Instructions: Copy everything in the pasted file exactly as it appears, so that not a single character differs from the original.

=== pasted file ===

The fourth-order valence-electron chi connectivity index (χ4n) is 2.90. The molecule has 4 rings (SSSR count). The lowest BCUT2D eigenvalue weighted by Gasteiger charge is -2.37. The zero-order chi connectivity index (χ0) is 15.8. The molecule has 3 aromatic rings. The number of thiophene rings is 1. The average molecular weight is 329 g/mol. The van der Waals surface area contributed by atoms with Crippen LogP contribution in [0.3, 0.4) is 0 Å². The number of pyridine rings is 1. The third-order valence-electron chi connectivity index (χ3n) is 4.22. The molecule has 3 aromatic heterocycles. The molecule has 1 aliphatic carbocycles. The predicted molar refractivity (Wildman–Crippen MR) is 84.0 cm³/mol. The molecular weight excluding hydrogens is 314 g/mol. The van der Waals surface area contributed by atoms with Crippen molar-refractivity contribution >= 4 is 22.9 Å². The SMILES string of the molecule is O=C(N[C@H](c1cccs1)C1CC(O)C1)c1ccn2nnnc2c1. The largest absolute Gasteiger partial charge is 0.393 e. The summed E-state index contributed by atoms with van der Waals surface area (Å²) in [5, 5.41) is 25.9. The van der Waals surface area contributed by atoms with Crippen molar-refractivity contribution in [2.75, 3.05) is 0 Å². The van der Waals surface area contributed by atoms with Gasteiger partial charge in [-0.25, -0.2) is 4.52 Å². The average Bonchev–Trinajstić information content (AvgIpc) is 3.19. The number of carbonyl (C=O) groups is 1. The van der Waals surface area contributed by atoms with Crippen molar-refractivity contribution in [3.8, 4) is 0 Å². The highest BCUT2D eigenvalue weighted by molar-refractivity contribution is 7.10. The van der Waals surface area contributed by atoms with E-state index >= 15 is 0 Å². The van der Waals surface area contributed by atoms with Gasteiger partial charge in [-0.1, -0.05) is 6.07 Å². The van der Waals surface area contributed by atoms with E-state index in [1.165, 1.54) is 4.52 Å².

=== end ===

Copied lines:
The fourth-order valence-electron chi connectivity index (χ4n) is 2.90. The molecule has 4 rings (SSSR count). The lowest BCUT2D eigenvalue weighted by Gasteiger charge is -2.37. The zero-order chi connectivity index (χ0) is 15.8. The molecule has 3 aromatic rings. The number of thiophene rings is 1. The average molecular weight is 329 g/mol. The van der Waals surface area contributed by atoms with Crippen LogP contribution in [0.3, 0.4) is 0 Å². The number of pyridine rings is 1. The third-order valence-electron chi connectivity index (χ3n) is 4.22. The molecule has 3 aromatic heterocycles. The molecule has 1 aliphatic carbocycles. The predicted molar refractivity (Wildman–Crippen MR) is 84.0 cm³/mol. The molecular weight excluding hydrogens is 314 g/mol. The van der Waals surface area contributed by atoms with Crippen molar-refractivity contribution >= 4 is 22.9 Å². The SMILES string of the molecule is O=C(N[C@H](c1cccs1)C1CC(O)C1)c1ccn2nnnc2c1. The largest absolute Gasteiger partial charge is 0.393 e. The summed E-state index contributed by atoms with van der Waals surface area (Å²) in [5, 5.41) is 25.9. The van der Waals surface area contributed by atoms with Crippen molar-refractivity contribution in [2.75, 3.05) is 0 Å². The van der Waals surface area contributed by atoms with Gasteiger partial charge in [-0.25, -0.2) is 4.52 Å². The average Bonchev–Trinajstić information content (AvgIpc) is 3.19. The number of carbonyl (C=O) groups is 1. The van der Waals surface area contributed by atoms with Crippen molar-refractivity contribution in [3.8, 4) is 0 Å². The highest BCUT2D eigenvalue weighted by molar-refractivity contribution is 7.10. The van der Waals surface area contributed by atoms with E-state index >= 15 is 0 Å². The van der Waals surface area contributed by atoms with Gasteiger partial charge in [-0.1, -0.05) is 6.07 Å². The van der Waals surface area contributed by atoms with E-state index in [1.165, 1.54) is 4.52 Å².